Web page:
The National Company Law Appellate Tribunal on Thursday refused any interim relief to McDonald’s estranged partner Vikram Bakshi on his plea against termination of franchise licence agreement by the US-based fast food chain major. This means the fate of 169 McDonald’s stores in north and east India hangs by a thread as CPRL’s licence to operate the outlets lapsed on September 5.
An NCLAT bench headed by Justice S J Mukhopadhaya has issued a direction to list on September 21 Bakshi’s licence termination petition along with the original one filed by McDonald’s. CPRL is a 50:50 joint venture (JV) between McDonald’s and Bakshi. During the proceedings, senior lawyer Parag Tripathi representing Bakshi requested the tribunal to direct that no coercive step should be taken against his client.
However, the NCLAT said it is not going into this issue at this stage. “The interim application is more than the company petition in relief. You (Bakshi) are asking for the final relief in the interim relief application,” Justice Mukhopadhaya observed. He added: “During pendency of the case, we would not come in the way of the tribunal to decide the contempt petition.”
The National Company Law Tribunal has issued show-cause notice to McDonald’s Corporation and its Indian arm over the contempt plea filed by Bakshi. Bakshi had alleged that by terminating the licence, the US-based food giant has violated the NCLT order dated July 13 which reinstated him as the Managing Director of CPRL and refrained McDonald’s Corporation from interfering in the functioning of CPRL.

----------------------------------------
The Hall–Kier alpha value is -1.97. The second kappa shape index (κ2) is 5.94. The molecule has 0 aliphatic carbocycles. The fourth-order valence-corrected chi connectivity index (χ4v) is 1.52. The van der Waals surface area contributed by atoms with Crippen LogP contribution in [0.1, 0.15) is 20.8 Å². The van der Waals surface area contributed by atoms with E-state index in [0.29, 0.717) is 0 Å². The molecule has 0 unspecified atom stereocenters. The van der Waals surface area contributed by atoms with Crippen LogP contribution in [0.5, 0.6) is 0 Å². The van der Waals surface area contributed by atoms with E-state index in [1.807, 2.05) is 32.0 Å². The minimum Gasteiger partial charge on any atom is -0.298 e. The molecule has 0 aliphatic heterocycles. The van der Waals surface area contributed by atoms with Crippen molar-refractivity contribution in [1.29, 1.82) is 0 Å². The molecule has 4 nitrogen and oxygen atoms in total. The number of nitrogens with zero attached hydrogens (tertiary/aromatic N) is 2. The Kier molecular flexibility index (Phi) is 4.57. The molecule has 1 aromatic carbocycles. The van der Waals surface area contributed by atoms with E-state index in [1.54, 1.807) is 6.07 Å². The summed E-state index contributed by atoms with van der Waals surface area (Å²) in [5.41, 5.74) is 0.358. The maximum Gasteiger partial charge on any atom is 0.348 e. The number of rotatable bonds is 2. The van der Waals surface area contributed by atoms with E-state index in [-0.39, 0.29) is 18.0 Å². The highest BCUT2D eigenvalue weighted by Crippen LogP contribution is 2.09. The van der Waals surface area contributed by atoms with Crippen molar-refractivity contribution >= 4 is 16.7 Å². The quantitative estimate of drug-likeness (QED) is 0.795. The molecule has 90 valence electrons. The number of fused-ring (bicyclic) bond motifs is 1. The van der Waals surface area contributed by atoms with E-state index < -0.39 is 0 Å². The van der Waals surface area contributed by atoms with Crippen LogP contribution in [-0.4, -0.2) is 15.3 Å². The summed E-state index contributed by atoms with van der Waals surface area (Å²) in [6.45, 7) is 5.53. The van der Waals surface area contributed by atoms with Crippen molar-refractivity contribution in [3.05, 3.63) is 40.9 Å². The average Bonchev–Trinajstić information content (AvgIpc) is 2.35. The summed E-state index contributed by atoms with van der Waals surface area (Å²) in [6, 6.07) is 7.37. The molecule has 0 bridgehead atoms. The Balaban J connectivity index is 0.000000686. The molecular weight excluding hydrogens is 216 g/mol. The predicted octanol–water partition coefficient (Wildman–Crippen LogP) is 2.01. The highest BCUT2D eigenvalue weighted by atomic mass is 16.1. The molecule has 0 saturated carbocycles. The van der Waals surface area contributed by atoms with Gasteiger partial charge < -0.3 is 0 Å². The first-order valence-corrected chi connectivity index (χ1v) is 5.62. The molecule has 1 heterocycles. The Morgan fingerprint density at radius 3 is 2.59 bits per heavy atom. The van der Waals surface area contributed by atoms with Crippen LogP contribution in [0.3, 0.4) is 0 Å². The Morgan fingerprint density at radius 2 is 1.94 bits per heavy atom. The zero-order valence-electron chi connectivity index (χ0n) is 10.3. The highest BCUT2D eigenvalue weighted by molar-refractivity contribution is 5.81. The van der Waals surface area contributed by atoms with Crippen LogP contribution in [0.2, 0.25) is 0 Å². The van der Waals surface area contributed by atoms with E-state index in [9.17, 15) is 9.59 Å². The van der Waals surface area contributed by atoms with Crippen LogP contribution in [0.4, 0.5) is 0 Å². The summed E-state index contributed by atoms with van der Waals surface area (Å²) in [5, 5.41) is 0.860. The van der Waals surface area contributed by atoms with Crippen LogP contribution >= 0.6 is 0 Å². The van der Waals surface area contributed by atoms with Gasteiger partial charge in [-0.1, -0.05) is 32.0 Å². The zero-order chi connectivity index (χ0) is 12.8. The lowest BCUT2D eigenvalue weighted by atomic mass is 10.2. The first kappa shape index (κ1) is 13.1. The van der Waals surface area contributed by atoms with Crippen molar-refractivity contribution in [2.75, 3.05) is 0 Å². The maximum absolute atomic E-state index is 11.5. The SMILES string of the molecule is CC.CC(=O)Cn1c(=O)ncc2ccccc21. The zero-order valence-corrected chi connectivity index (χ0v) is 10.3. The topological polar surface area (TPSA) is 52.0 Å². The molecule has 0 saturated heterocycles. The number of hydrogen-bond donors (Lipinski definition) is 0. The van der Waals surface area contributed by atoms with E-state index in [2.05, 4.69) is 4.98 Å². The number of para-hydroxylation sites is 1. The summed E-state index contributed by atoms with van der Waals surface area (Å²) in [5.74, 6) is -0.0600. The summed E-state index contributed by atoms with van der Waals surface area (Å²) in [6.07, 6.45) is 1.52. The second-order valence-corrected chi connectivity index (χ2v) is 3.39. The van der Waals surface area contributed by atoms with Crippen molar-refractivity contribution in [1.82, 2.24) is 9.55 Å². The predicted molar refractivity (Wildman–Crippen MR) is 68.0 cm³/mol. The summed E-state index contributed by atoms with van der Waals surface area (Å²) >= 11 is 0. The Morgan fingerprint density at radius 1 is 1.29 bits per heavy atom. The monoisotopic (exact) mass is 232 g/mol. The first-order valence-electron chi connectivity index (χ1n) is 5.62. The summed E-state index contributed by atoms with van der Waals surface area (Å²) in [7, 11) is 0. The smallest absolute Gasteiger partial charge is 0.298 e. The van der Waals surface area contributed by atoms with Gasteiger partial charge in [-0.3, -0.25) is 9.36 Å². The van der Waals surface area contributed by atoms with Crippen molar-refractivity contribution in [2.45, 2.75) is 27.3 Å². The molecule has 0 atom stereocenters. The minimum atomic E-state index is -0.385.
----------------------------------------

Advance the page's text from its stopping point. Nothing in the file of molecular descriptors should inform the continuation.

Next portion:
McDonald’s, through its counsel Rajiv Nayyar, questioned the maintainability of Bakshi’s petition. On September 21, the NCLAT will hear McDonald’s plea against the order of the NCLT reinstating Bakshi as the Managing Director of CPRL.
Bakshi was ousted from the post at McDonald’s franchisee in August 2013, following which he approached the NCLT in September the same year. He has been at loggerheads with McDonald’s over management of CPRL. He was reinstated as the MD of CPRL by NCLT on July 14 following which McDonald’s moved the tribunal.
McDonald’s on August 21 also terminated franchisee agreement for the outlets in question operated by CPRL. As part of the termination, CPRL cannot use McDonald’s name, system, trademark, designs and its associated intellectual property, among others, from September 5.